When I started working as a trainer in the mid-90s (a.k.a. the mood ring and leg warmer era), I was a mere child of 36.
Armed with my first personal training certification, portable bench and fitness tubing, I was on a quest to get the world in shape.
Like all naive new fitness trainers, I was counting on several things:
- People would follow instructions because they paid me to guide them
- They’d enjoy the process most of the time because they wanted results
- They would stick with the program and be patient along the way, knowing it’s not something that happens overnight
Cue the laugh track.
Clearly, I lived in a mystical, unicorn filled world.
In reality: NOT EVEN CLOSE.
Yes, you would think when people pay good money for a trainer, they’d actually listen to the trainer.
Surprisingly, money is not a major motivator. Just ask all the people who sign up for gym January 2, go twice and then stop.
This brings me to three of the most common beliefs I hear from clients that keep them stuck… and the real deal truth to get unstuck so you can make progress…
FIT MYTH #1:Motivation can be found by having someone yell at you, reward you, or otherwise coerce you into doing something when you don’t want to do it.
REALITY CHECK: Motivation can’t happen without your consent or, more accurately, your own doing. Nothing outside of you can give you motivation. It must be an inside job. Plus, commitment must come before motivation, not the other way around.
Going through the motions of working out because you’ve signed up for a class or session can only go so far. At some point your internal cues must kick in in order to keep going or you’ll eventually give in to that inner voice that has been nagging you to stay in bed every morning when your alarm goes off.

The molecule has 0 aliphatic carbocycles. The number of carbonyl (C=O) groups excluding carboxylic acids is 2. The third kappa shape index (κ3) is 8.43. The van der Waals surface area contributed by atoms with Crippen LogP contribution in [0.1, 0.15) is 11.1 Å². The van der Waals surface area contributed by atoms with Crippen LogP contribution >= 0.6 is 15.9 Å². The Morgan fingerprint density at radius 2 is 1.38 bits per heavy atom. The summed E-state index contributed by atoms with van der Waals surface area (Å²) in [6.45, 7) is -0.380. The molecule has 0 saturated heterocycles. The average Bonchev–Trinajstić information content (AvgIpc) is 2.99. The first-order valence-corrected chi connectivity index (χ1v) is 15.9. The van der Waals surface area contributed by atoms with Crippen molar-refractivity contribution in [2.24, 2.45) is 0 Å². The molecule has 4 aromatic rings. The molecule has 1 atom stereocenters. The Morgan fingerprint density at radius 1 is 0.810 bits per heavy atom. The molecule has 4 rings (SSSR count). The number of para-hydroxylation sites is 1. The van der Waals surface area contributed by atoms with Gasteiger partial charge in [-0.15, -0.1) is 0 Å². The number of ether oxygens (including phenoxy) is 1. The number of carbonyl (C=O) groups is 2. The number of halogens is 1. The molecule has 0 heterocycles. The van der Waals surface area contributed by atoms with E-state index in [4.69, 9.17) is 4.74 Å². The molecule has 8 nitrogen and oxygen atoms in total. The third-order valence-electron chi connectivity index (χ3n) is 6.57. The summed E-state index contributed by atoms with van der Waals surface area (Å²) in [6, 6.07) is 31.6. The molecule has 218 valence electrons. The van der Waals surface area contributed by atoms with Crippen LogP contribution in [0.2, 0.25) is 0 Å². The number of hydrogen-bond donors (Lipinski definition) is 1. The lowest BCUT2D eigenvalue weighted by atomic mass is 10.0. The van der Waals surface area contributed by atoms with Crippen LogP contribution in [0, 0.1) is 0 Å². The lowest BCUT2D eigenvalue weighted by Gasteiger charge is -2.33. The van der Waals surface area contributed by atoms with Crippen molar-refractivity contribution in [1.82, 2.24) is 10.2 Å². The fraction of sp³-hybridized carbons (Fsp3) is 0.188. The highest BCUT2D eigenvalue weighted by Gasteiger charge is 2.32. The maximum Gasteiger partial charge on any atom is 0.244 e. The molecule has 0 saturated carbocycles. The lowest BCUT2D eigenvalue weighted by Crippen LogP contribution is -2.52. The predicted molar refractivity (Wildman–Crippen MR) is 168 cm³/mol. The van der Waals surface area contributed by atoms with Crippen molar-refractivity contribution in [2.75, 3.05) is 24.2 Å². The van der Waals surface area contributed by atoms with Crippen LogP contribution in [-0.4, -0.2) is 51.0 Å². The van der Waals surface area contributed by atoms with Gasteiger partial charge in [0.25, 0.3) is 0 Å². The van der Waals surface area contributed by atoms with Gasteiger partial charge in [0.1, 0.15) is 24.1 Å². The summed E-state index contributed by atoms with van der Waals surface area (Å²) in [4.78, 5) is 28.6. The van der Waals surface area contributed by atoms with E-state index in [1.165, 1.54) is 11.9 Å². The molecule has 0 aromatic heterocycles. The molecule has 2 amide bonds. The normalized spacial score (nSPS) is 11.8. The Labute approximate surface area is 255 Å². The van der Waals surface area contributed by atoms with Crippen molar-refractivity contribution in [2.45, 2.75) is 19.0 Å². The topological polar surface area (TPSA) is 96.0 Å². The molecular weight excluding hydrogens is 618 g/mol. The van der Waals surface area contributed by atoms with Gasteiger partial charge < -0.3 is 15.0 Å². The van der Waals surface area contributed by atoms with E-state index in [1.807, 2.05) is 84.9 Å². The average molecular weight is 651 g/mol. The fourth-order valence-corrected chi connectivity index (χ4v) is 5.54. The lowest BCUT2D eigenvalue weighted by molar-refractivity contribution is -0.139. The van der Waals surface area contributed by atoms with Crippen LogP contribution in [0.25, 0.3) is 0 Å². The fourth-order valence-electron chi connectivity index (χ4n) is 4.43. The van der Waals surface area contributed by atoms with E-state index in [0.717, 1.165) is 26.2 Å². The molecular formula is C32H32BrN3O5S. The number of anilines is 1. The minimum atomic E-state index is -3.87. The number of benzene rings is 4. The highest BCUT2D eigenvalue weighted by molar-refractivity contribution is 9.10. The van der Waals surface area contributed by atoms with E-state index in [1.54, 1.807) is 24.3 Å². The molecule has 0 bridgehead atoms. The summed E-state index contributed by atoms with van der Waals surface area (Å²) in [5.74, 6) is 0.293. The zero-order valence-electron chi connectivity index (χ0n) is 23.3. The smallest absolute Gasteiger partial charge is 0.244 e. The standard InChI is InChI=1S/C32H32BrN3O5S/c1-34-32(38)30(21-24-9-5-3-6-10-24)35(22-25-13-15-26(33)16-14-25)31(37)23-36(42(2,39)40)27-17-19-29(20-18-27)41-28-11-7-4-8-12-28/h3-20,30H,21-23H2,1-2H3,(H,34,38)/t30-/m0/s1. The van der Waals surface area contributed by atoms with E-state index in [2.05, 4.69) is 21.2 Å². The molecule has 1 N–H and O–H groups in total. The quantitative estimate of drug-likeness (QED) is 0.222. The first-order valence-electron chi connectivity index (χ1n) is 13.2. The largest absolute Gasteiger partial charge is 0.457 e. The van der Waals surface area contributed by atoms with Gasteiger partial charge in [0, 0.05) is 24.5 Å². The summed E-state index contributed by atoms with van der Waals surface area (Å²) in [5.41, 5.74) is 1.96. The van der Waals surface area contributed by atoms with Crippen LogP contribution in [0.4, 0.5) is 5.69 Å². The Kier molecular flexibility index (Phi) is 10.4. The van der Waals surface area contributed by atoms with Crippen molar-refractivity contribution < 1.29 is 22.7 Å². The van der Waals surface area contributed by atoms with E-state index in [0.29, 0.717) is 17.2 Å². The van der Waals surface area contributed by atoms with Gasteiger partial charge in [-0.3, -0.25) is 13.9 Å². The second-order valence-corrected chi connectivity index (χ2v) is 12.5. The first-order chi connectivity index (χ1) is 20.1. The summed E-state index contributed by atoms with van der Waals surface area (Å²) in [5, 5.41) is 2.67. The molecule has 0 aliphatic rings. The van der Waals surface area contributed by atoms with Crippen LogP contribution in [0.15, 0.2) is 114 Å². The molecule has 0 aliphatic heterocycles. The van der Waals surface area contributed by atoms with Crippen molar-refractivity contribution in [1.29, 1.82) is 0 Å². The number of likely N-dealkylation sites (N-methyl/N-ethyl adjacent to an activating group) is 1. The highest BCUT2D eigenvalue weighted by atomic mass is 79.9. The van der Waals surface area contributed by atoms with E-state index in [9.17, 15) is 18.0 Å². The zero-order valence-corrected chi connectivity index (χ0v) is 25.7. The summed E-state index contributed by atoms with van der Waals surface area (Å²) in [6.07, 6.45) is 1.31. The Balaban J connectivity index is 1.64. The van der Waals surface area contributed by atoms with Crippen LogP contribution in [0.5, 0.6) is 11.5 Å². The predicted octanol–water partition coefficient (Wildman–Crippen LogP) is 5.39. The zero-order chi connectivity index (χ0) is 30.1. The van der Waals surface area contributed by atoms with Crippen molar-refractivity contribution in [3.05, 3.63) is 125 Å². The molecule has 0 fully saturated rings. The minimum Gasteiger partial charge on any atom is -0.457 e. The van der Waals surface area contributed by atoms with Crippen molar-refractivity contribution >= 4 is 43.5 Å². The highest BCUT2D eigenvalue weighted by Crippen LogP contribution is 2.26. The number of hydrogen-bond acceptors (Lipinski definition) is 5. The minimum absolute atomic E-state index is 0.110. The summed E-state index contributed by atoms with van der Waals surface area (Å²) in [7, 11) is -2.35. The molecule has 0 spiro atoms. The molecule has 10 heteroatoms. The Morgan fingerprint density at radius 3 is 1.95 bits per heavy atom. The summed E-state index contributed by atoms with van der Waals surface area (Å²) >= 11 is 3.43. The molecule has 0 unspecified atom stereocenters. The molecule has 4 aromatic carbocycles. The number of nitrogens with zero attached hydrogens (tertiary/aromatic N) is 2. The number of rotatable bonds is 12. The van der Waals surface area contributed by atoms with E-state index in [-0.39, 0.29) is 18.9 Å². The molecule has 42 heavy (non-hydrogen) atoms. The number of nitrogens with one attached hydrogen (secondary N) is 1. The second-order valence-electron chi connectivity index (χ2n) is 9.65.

Maybe it will happen as an “ah ha” moment, or simply a gradual process of realizing you’ve got to make the decision to DO IT, but in the end it’s all up to you.
FIT MYTH #2: If you find a program that works, at the end you can get on with life as it was before
REALITY CHECK: Once you make a change for the better, be it working out consistently, eating clean, cutting calories, etc., the minute you resume your old habits you will resume your old body as well.
In short, you can’t get there from here and then go back there. It’s like driving from New York to California in the winter and expecting to go back to New York and keep the warm weather with you when you arrive home. Still ice and snow unless you make a permanent move.
This is not all bad news, however. Because if you make these changes slowly and in a healthy way, your old ways will now feel yucky.
Case in point. I used to drink liters of diet soda back in the 80s. Then I made a decision to stop and I did. It took a little back-and-forth before the change became permanent, but now a sip of the stuff is enough to make me toss the entire can in the trash.
Once you wean yourself off junk food — it may take a couple weeks — the cravings go away. You’ll lose your cravings.
FIT MYTH #3: If it doesn’t work within a week or two, it’s time to give up.
REALITY CHECK: Getting and staying fit is a lifelong process, not a one-stop shop situation. Starting and stopping is one of the biggest mistakes I hear from impatient women who say they’ve “tried everything.”
Trying something for a week or two, checking the scale and/or mirror for signs of progress, and then giving up will never get you where you want to go.
It’s the equivalent of planting a seed and digging it up every day to check it’s progress. I’m no gardener, but that seems counterproductive.
Get started, stick with it, challenge yourself and get help along the way if you’re not seeing results about a month or so. Give yourself at least three months with any new program before making any decision to change. Otherwise you’re stopping before you’ve really given yourself a decent chance.
You can’t do a little of this and that and expect results.
Be honest. Do you see yourself in any of these three tips? No judging, just hoping if you do that you decide to try a new approach. I believe in you!
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Got questions or comments? Email me at firstname.lastname@example.org or (preferably) leave a note in the comments section and I’ll be sure to get back to you!
Your Ageless Body Coach,